Installation view of LEE KAI-CHUNG’s The Order of Things (Casting Bidders) (2017), for the exhibition “Other Sides of Evidence” at Osage Gallery, Hong Kong, 2017. Courtesy the artist and Osage Gallery. 

LEE KAI-CHUNG, The Order of Things (Casting Bidders), 2017, still from three-channel video installation: 11 min 37 sec. Courtesy the artist.  

Other Sides of Evidence

Osage Gallery
Hong Kong

With terms such as “fake news” and “alterative facts” becoming normalized in mainstream media as of late, Osage Gallery’s currently exhibition “Other Sides of Evidence,” is a timely exploration of the concept of truth. In this light, three young Hong Kong artists and an art collective—Lam Siu-wing, Eric Tsang, Solomon Yu and Archive of the People—delve deeper into the relationship between truth and its manifestation in contemporary art, revealing circumstances where “evidence” does not translate into facts, despite appearing to have been documented from reality. Each artist drew inspiration for their work from a real-life photograph; the artists then take creative license upon these images and develop works that ultimately blur the distinction between fact and fiction.

Inside the gallery, visitors first encountered a three-channel video, The Order of Things (Casting Bidders) (2016–17) by Archive of the People founder Lee Kai-chung. The work is part of the collective’s ongoing project “The Order of Things” project (2016– ), which investigates various systems under the Hong Kong government. In the video, Lee focuses on the manipulation, from both the government-authorized auctioneer and the bidders, of public auctions organized by Hong Kong’s Government Logistics Department (GLD), who regularly hosts auctions of confiscated or unclaimed goods. With an understood collusion between the participating parties, Lee refers to the public auction process as a staged performance—with the winners already determined—and as such, hired professional actors to intervene in an actual auction. The video’s central screen documents the actors’ auditions, where he asked them to emotionally respond to the events of an auction, which was playing on a nearby TV screen. Emoting disappointment, anger and frustration, the actors were to assume the role of a losing bidder. Simultaneously projected on the two adjacent screens were candid, close-up shots of the actors practicing their emotional reactions.

The starting point for Solomon Yu’s prints Pausing a Live Conversation (2017) was an image of a Chinese news broadcast, a form of information distribution one comes across most frequently and perhaps, assumed to be the most accurate. Fascinated with the way in which early news broadcasts change the background design of the news desk to enhance a headline, Yu depicts three versions of a single screenshot taken from archival news footage. In one photo, Yu removes the broadcast background image entirely, leaving only the two news anchors in the picture frame. This is juxtaposed with two other images where the background has been abstracted with different color filters. By doing so, Yu enhances a sense of artificiality and prompts viewers to consider the construction of messaging even within a news agency.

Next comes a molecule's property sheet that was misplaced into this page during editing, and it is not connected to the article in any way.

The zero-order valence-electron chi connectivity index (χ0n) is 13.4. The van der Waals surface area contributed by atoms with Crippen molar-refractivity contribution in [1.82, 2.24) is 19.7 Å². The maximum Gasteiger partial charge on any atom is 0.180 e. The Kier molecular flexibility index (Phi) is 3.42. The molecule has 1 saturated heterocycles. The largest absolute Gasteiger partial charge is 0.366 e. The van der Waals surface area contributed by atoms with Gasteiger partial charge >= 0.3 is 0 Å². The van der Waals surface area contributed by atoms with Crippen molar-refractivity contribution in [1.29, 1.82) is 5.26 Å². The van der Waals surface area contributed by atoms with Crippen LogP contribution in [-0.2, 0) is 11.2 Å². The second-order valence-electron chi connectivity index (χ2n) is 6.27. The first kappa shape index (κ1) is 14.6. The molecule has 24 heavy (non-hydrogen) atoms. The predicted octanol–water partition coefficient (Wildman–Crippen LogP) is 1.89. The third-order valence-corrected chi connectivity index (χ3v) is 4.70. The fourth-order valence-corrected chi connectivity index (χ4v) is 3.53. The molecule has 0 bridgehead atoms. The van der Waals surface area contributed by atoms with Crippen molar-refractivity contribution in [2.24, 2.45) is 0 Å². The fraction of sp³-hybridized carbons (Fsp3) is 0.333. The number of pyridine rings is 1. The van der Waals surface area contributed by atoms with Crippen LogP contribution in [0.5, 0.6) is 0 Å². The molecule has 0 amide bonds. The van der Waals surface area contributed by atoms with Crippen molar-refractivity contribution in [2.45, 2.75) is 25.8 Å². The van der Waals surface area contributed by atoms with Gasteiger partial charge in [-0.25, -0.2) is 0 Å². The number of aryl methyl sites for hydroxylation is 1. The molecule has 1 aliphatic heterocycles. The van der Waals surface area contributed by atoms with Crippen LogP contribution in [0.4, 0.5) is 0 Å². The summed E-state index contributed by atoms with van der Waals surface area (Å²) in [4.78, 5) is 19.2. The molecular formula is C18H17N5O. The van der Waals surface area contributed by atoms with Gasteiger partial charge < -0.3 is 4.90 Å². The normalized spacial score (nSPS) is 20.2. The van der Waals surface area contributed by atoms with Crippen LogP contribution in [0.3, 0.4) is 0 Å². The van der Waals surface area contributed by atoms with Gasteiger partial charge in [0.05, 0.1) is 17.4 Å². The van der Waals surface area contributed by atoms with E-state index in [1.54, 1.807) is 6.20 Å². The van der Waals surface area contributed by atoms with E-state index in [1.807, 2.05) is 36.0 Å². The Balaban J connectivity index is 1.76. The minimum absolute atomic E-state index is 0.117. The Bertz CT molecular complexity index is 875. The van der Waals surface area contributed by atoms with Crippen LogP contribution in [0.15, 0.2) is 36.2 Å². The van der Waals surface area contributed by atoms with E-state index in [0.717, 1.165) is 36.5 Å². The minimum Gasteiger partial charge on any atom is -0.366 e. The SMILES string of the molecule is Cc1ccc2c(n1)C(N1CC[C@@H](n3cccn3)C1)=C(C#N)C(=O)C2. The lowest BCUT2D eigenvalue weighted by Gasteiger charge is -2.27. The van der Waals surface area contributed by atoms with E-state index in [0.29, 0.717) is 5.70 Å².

SOLOMON YUPausing a Live Conversation (detail), 2017, digital print on plexiglass, metal stand on trolley, dimensions variable. Courtesy the artist. 

Installation view of ERIC TSANG’s We Have Roads (2017), for the exhibition “Other Sides of Evidence” at Osage Gallery, Hong Kong, 2017. Courtesy the artist and Osage Gallery. 

While Yu digs through archives for his source material, Eric Tsang’s mixed-media work, We Have Roads (2017), also looks to the past; his approach tinged with nostalgia for a lost love. From the past few years, Tsang collected photos from social media that captured sites of car accidents and traffic jams. This pastime led him to discover reoccurring images of accidents involving couples, which humanized the experience and heightened his sense of intimacy with strangers. In the exhibition, each photo has two figures extracted, leaving ambiguous their identity and the state of their relationship. In the nearby wall text, Tsang explained the motivation behind the work:  “Love is just like car accidents.” The traffic photos are interwoven with personal photos, making unknown which images belong to the artist and which he sourced online.

Installation view of SWING LAM’s The Dragonfly (2017), for the exhibition “Other Sides of Evidence” at Osage Gallery, Hong Kong, 2017. Courtesy the artist and Osage Gallery. 

Reminisces of a past relationship are also seen in the text of artist Swing Lam. His nine-chapter graphic novel The Dragonfly (2017) is a first-person account of a character succeeding his ex’s job and his process of overcoming the breakup. Based on the artist’s own experience, the novel blurs the line between romance and morbid infatuation. The main character, namely Lam, collected everything his ex-girlfriend touched or used during the course of their relationship. Both Tsang’s We Have Roads and Lam’s The Dragonfly shows how an event, when confounded with emotion, skews one’s perspective and reality.

Evidence serves as documentation of facts and simply overlooked details, but can also be manipulated. Though prompted by seemingly “objective” images, the four artists have expanded on this notion of truth to convey emotionally-driven pieces that carry their doubts toward others and society at large, forming a version of their own reality, and a patchwork of their own truths.

Zoey Tang is an editorial intern at ArtAsiaPacific.

“Other Sides of Evidence” is on view at Osage Gallery, Hong Kong, until February 25, 2017. 

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